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Fred Savage denies abuse on set of 'The Grinder'

Fred Savage says allegations in a lawsuit that he was abusive to a woman on the set of the Fox series "The Grinder" are "absolutely untrue."

Costumer Youngjoo Hwang claims in the suit, filed Wednesday in Los Angeles, that Savage berated her, struck her arm and behaved aggressively toward female employees. She also alleges 20th Century Fox Television refused to investigate her complaints.

In a statement, Savage said he has watched "brave women" come forward in the past few months to fight the "shame and stigma of harassment." The 41-year-old said it never dawned on him that his name "could be on the other side."

Fox said in a statement the company investigated and "found no evidence of wrongdoing." The company called the allegations "unfounded."

Queen Latifah’s mother, Rita Owens, dies after battling heart failure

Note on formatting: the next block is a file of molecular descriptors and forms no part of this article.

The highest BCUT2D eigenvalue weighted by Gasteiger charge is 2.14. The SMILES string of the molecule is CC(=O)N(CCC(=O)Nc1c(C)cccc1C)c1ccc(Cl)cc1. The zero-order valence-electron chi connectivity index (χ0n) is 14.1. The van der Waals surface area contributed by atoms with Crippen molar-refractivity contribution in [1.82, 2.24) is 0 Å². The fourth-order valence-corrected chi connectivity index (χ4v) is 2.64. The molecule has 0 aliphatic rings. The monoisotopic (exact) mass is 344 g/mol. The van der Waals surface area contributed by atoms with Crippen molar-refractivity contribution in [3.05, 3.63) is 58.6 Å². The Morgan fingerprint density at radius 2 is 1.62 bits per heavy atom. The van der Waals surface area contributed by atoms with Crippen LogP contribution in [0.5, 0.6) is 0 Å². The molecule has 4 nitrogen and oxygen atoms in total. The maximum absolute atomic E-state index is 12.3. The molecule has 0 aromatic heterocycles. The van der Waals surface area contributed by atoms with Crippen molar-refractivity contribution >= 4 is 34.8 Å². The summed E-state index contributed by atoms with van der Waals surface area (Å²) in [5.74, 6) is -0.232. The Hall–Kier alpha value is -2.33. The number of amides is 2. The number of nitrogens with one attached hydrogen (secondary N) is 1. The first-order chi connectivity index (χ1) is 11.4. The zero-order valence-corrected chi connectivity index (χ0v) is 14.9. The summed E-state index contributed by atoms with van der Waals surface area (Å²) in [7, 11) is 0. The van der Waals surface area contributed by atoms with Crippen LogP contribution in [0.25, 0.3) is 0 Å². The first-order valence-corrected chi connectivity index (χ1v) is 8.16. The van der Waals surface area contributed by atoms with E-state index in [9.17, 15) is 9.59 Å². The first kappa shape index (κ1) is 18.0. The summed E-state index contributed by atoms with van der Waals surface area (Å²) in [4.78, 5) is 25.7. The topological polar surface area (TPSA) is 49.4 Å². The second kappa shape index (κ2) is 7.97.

After more than a decade of battling heart failure, Rita Owens, the mother of actress, rapper and singer Queen Latifah, has died.

Latifah issued a statement Wednesday confirming the news to Essence.

>> Read more trending news 

“It is with a heavy heart that I share the news my mother, Rita Owens passed away today,” the statement said. “Anyone that has ever met her knows what a bright light she was on this earth. She was gentle, but strong, sweet, but sassy, worldly but pragmatic, a woman of great faith and certainly the love of my life.”

“She had struggled with a heart condition for many years and her battle is now over. I am heart broken but know she is at peace. Thank you for your kindness, support and respect for our privacy at this time. Much Love, Dana Owens (aka Queen Latif‎ah), forever Rita Owens’ daughter.”

People reported that Latifah shared an Instagram post of her mother Wednesday night. 

“143,” she captioned the post. The numbers mean “I love you.”

Heart failure, according to the American Heart Association, is a chronic, progressive condition that “occurs when the heart muscle is weakened and cannot pump enough blood to meet the body’s needs for blood and oxygen.”